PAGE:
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Anthopoulos quickly identifying Braves' needs

MLB.com @mlbbowman

ATLANTA -- Between leaving Houston after Game 5 of the World Series and arriving in Atlanta the next day for an interview that had been scheduled just 48 hours earlier, new GM Alex Anthopoulos tried to learn as much as possible about the Braves' current roster, talent-rich farm system and financial situation.

Anthopoulos' last-minute cramming session was aided by the information supplied by Perry Minasian, who became the Braves' director of player personnel on Sept. 19 -- without any reason for Minasian to anticipate he was just a little more than a month away from once again working for one of his closest friends.

ATLANTA -- Between leaving Houston after Game 5 of the World Series and arriving in Atlanta the next day for an interview that had been scheduled just 48 hours earlier, new GM Alex Anthopoulos tried to learn as much as possible about the Braves' current roster, talent-rich farm system and financial situation.

Anthopoulos' last-minute cramming session was aided by the information supplied by Perry Minasian, who became the Braves' director of player personnel on Sept. 19 -- without any reason for Minasian to anticipate he was just a little more than a month away from once again working for one of his closest friends.

During his stint as the Blue Jays' general manager from 2009-15, Anthopoulos employed Minasian and selected him to be in his wedding party when Anthopoulos married his wife, Cristina, in 2010. The bond shared by these men should prove beneficial, as they now serve as two of the most influential members of an organization neither anticipated joining this year.

Anthopoulos flew to Orlando, Fla., to participate in MLB's annual General Managers Meetings, and was reunited with Minasian hours after he was introduced as the Braves' executive vice president and general manager on Monday afternoon in Atlanta.

Minasian spent the past six weeks working with assistant GM Adam Fisher to plan for the 2018 season and deal with the fallout that cost former GM John Coppolella his job and led John Hart to relinquish his title as president of baseball operations.

"It's going to take me some time," Anthopoulos said. "I have some opinions, but those guys are way more informed. So, I'm going to lean very heavily on them."

Hart was present throughout the interview process and he spent much of Tuesday giving Anthopoulos a better understanding of the players and personnel within the Braves system. But as Hart now assumes a senior advisor role and has to remove himself from baseball operations activities, Minasian and Fisher will serve as the new GM's right-hand men.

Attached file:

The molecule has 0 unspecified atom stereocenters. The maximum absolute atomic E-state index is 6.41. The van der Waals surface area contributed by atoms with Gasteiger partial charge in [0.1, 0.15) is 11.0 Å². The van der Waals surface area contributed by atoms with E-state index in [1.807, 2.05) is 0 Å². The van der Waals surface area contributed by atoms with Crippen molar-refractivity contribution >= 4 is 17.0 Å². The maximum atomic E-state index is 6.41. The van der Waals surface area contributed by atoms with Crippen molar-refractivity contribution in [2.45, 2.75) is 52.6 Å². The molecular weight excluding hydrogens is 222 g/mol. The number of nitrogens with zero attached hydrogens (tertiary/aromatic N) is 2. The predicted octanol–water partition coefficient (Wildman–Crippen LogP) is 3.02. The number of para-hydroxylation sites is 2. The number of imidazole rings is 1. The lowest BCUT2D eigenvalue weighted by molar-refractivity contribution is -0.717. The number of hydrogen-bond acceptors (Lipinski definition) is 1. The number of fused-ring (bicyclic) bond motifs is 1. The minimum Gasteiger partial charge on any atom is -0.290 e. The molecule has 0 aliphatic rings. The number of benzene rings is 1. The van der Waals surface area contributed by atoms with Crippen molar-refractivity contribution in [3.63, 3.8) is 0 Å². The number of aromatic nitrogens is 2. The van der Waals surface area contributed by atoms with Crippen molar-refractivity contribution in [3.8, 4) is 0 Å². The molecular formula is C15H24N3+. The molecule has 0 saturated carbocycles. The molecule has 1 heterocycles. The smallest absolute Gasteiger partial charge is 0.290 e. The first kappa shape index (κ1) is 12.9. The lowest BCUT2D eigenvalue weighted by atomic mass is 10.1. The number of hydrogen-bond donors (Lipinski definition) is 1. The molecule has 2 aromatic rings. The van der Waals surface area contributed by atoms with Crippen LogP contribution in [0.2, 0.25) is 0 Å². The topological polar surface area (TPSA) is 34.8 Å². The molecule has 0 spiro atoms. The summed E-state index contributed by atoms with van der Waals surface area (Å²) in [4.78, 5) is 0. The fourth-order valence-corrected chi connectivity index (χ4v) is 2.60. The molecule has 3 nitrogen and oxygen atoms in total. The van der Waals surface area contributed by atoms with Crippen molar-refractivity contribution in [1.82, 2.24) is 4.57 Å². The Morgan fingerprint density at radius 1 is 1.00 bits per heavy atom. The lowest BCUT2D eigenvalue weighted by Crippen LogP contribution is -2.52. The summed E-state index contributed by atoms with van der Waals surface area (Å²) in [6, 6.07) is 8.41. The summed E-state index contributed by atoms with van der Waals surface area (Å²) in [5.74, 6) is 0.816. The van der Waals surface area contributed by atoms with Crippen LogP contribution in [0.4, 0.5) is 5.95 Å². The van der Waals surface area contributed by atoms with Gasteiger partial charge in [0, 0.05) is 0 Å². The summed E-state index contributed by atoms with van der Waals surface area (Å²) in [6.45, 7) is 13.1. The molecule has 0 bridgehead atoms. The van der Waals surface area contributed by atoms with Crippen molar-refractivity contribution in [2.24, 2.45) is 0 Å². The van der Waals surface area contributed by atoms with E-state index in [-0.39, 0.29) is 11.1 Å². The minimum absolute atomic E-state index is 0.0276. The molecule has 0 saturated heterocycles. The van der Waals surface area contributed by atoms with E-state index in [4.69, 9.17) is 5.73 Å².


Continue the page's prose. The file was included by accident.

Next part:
Anthopoulos is obviously well aware of esteemed prospect Ronald Acuna and the possible need to create a lineup spot for him by parting ways with either Matt Kemp or Nick Markakis this winter. At the same time, the Braves' new GM has been briefed about the potential benefit of adding a couple relievers or possibly a third baseman this winter.

But with the 72 hours that have passed since he ended his days as the Dodgers' vice president of baseball operations and became Atlanta's GM, Anthopoulos has chosen to simply digest a plethora of information.

"I'm just trying to keep my head above water until the end of the week," Anthopoulos said. "I think in a week or two, I can look at it more definitively."

Anthopoulos will likely spend Thanksgiving with his wife and children at the home they are currently renting in suburban Los Angeles. But there isn't any reason for Braves fans to fear the possibility of their new GM taking a few days to disconnect from his new responsibility.

During the days leading up to his wedding in 2010, while Anthopoulos was with the Blue Jays, he diligently discussed and evaluated the possibility of signing Aroldis Chapman, who had defected from Cuba the previous summer and was preparing to sign with a Major League club.

Anthopoulos met with Minasian and other staff members for three hours the night before his wedding and then sent his offer the next morning, just before heading to the church.

"There are a lot of people in this game who work hard and are passionate about what they do," Minasian said. "Some people might be looking forward to some downtime next week, but I've already prepared my wife and told her we might be busy."

Mark Bowman has covered the Braves for MLB.com since 2001.

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